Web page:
And I replied:
Congratulations! It looks great. Clever name as well. I'm running Netscape Navigator 4.61 and everything looks perfect. I have you linked from the AAS "Links/Individual..", "Who R We", and "Astrophotography" pages.
Well, I did it. I finally sold all my astrophotography gear. Went out and got a Tectron 15" truss Dob. It has a Galaxy mirror and is very nice, but it's a heavy beast at about 100 Lbs.
Hereís a little report of my recent adventure to Chiefland, Fla. I arrived in Chiefland on Tuesday, Feb 1, about 5:00pm. I didnít see a telescope set-up anywhere nor anybody hanging around. But that was not surprising with rain and solid cloud cover the past four days. Though the weather forecast was for slow clearing, I felt I would get some observing in.
I had my choice of where to set-up. Not too tough of a decision, close to the showers and bathroom. Chiefland is about 110 miles south of Tallahassee off Rt. 19. The community is a short dead-end street, of which, the 10 or 12 residents are all amateur astronomers. The observing field is a grassy, flat, wide-open field with great horizons in all directions. I am impressed with how nice the sky can be. It boasts some incredibly steady seeing most of the time. Using high magnification is a given here! As I was setting up, the co-hosts of Chiefland, Tom and Jeannie Clark pulled up. They are the driving force behind Chiefland as well as a major contributor to the U. S. amateur community as well. Owners of TECTRON TELESCOPES and AMATEUR ASTRONOMY MAGAZINE as well as fun-loving amateurs, they are wonderful people and great to be with. Not to mention Tom observes with a most-awesome 36-inch Dob dubbed the YARD SCOPE. I highly recommend AMATEUR ASTROMY MAGAZINE. Iíve subscribed from day one. It is written by amateurs, for amateurs and about amateurs. Honestly, I read it from cover to cover within two days of receiving it. I certainly canít say that for the other two ( boring ) magazines I get. For info and orders call (352)490-9101 or e-mail at firstname.lastname@example.org. Also ask for their web site.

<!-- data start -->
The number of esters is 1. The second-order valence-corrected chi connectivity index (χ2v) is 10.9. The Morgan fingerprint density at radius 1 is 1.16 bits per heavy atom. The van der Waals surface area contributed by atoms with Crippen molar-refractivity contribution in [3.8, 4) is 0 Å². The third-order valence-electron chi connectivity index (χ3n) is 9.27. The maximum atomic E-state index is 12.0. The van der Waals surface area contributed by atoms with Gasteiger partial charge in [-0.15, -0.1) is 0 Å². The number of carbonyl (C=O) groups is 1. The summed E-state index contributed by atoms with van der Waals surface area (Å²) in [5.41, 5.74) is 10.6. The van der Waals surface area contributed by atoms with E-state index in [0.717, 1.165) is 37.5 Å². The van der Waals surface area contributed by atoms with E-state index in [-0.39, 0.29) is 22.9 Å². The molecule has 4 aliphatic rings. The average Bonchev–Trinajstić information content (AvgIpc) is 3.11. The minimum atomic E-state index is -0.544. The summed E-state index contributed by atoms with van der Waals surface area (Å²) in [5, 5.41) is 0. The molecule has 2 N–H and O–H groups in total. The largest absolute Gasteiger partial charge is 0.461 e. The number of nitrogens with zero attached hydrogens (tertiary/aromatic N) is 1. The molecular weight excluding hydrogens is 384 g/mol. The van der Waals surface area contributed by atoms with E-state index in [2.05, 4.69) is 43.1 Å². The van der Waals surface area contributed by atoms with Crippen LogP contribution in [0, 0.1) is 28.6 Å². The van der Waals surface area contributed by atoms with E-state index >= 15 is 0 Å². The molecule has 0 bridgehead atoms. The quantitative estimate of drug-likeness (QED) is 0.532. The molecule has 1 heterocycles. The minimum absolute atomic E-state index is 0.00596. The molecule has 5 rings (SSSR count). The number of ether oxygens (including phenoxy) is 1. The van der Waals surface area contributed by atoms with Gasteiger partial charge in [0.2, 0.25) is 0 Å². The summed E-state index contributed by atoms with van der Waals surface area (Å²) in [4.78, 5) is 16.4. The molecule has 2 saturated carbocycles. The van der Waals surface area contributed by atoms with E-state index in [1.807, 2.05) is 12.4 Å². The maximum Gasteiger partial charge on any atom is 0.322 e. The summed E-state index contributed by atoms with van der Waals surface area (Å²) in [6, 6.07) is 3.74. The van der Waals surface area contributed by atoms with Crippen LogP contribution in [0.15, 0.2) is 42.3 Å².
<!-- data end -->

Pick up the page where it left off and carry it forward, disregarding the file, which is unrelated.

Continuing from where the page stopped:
They invited me to the house which I did after setting up. We caught up on conversation, looked at each others pictures of a recent observing trip to Australia we took. By the way, this was one of many travel excursions Tom and Jeannie have organized in the name of astronomy-kind of tells you how they take their hobby...
The clouds owned the sky that night and I caught up on my sleep. Deep blue skies with big, white, puffy clouds floated by the next day. When I wasnít a total lazy bum, I helped Tom wheel out his Ďbabyí. After preparing it for its up-coming assault on the sky, I stepped back and just stared in awe at this monster poised before me. I was in astronomy candyland ! I felt the adrenaline course through me with the reality of what tonight held in store. Yahhh buddy ! Later, I carried my puny little 16-inch Dob down to the shadow of the YARD SCOPE. Pictures soon ensued. It was like a mother T-REX standing with her young. Finally night came and the fun began! Looking through a 36-inch is something you have to experience to fully understand. I would serve no justice trying to describe the magic this baby can do ! I had never seen pink and green in the Orion nebula before. M81 and M82 appeared as photographs-the detail is stunning! M51 was another favorite view! Everything I observed was incredible! It was as if I had entered deeper realm in the world of observing. Quite an experience!
My choice of the best object was looking at M104 using the Binoviews at high power!
The detail of the dust lane was phenomenal ! Tom showed my some of his favorites-lesser known objects that kicked $&# !
We were able to observe half of both Wednesday and Thursday night. Friday night was totally clear and about thirty people were on hand. To me the best things about star parties is the people I meet. We are all there due to a common thread. And it is the only way to check out the various equipment. Anyone is welcome to observe at Chiefland. They generally meet every new moon weekend. Electricity is provided to those who are camping on the field. For others, there are good hotels to stay at in town. All this for a mere $5.00 donation per night.
I do hope you check out the magazine and take advantage of such a nearby astronomy observing experience.
David Rich is offering the following items for sale:
2-inch 32mm University Optics Wide-Scan
eyepiece. 84° Apparent field--------- $200.00
Contact David at 334-283-2480 (Tallassee AL)
Hope to see everyone at the meeting,